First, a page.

Tuesday, November 04, 2014

Our Panoptean Times?

I am not by any means a philosopher, let alone an expert on Nietzsche. Be that as it may, I believe I have read enough about the Saxonian master to appreciate his disdain for the stultifying influence of dichotomous thinking. As the work of a true visionary, Nietzsche’s tearing-down of essentialized binaries prefigures recent critiques of structuralism: internal life is not made up of unequivocal categories, like fixed stars; it comprises shifting constellations of meaning, shaped by human struggles.

It was recently suggested to me that myth might be a Dionysian cure to present-day Apollonian excesses.

While not without merit, this claim presents a certain number of problems. It suggests myth is primarily Dionysian, and assumes that Western societies are predominantly Apollonian. I wish to suggest an alternate narrative, and perhaps recommend another god to represent our era.

Given the Nietzschean rejection of many conventional dichotomies, it is telling that he should conjure the brothers Dionysus and Apollo to explain art and the world. It is probable Nietzsche believed eternal myth would carry more weight and authority than most conventional concepts of criticism.
The suggestion that myth is Dionysian -- spontaneous, intuitive -- is somewhat undermined by Nietzsche’s invocation of the divine pair for the purposes of criticism. Nietzsche instrumentalizes myth in order to draw fine distinctions, to engage in analytical discourse. Mythic concepts lend themselves to this exercise and so they are intuitively grasped, but very little about this intertextual approach is spontaneous. As Nietzsche is not the first to resort to myth in this manner, one might suspect he is taking a stance against Plato's -- his nemesis -- or else contradicting religionists who offer up less sophisticated readings of myth as the basis of their morals.

If myth or mythopoeia can be used to clarify language and experience, it is possibly because it precedes both epistemologically. It seems we are heuristically better suited to extrapolate lexica from narratives than from other lexica. It is something of an aporia that symbols are intuitions at the basis of our systems of meaning which nevertheless require methodical discourse in order to be made intelligible. Myth is both Dionysian and Apollonian, or possibly neither.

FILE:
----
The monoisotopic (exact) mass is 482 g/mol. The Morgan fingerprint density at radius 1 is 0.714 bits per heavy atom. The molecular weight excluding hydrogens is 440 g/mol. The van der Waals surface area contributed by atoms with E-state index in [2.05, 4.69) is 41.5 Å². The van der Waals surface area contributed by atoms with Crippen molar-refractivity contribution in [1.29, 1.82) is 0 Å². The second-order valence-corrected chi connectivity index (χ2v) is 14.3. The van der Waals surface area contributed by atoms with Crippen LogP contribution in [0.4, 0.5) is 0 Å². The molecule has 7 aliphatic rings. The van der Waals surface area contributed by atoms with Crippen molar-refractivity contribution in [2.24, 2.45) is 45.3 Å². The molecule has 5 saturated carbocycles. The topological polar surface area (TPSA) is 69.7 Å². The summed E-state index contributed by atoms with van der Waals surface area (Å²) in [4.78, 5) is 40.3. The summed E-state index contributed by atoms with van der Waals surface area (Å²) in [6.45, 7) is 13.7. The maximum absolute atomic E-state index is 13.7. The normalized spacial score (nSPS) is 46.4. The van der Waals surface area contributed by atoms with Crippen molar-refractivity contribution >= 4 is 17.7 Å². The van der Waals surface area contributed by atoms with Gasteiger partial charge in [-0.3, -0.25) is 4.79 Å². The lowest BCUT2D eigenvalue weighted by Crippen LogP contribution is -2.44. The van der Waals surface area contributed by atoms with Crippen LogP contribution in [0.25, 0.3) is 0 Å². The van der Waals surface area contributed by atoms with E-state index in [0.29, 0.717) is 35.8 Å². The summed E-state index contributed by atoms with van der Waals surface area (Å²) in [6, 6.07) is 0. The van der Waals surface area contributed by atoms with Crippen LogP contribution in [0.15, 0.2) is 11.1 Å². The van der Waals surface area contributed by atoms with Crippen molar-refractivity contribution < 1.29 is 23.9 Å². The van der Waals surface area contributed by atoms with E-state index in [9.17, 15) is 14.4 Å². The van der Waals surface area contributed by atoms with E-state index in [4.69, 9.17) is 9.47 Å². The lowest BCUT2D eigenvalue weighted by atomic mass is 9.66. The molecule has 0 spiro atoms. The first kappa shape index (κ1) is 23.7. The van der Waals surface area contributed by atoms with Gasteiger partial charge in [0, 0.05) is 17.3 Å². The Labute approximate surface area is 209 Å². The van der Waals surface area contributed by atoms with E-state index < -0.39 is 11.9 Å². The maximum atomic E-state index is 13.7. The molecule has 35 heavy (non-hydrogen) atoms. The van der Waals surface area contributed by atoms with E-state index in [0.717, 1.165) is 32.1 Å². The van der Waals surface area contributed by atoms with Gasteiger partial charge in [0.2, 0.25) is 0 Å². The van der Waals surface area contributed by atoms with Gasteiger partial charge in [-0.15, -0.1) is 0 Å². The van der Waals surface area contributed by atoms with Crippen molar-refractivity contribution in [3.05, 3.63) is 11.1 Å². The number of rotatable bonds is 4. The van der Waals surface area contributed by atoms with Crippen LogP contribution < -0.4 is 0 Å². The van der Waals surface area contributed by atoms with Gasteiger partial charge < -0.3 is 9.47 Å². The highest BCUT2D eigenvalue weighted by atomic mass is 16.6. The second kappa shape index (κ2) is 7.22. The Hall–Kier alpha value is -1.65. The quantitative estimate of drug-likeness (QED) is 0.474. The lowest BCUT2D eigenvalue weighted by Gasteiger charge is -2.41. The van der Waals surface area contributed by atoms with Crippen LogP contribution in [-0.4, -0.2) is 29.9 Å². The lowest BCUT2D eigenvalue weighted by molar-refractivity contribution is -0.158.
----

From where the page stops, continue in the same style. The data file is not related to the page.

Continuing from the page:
Everyday experience provides ample evidence giving the lie to the assumption that our Western societies are governed by the Apollonian principle (i.e.: rationality, analysis). To be sure, we tend to value methodical thinking over spontaneity under most circumstances, but we are not always aware of our own motivations, nor even particularly consistent at applying the strictest standards of rationality. Advertisers know very well that we do not often consume rationally: their art is to create situations in which we might relax our standards, shrug off the rational pressure to examine our options critically, and direct our aspirations according to non-utilitarian principles. Advertising may not dictate all of economic behaviour -- consumerism may not define us entirely -- but it seems unlikely that the omnipresence of marketing messages does not condition us very significantly.

I surmise the greater part of our decisions concern our consumption in one way or another; at least some of these decisions are swayed by advertising narratives which flout Apollonian ideas. To the extent that we are consumers, we are not, therefore, Apollonian. But consumerism is merely one indication to the effect that Western societies are only superficially rational; there are other signs, like our reluctance to investigate information which contradicts our self-serving narratives of citizenship, race, and gender.

But if we are not Apollonian, what are we? I do not purport to have Nietzsche’s talent for mythological metaphor, but I do have a suggestion. If I am to draw any conclusion from my study of McLuhan’s observations, it is that we have become Panoptean (after Aργος Πανόπτης, the thousand-eyed shepherd) insofar as we are over-informed. The contemporary human is awash in an ocean of competing signals, her senses hyper-extended to the point of taking her own omnividence in stride. The consequence of this condition on the individual and collective psyche is panic; this is evidenced not only in the tone of round-the-clock newscasts but also in the overwhelmingly contrarian attitude of popular online discourse. Intellectually, the tendency of the contemporary media environment is to keep us always in the frantic state of fight-or-flight, or else charging us to proclaim grievous loss, like the voice out of Palodes.

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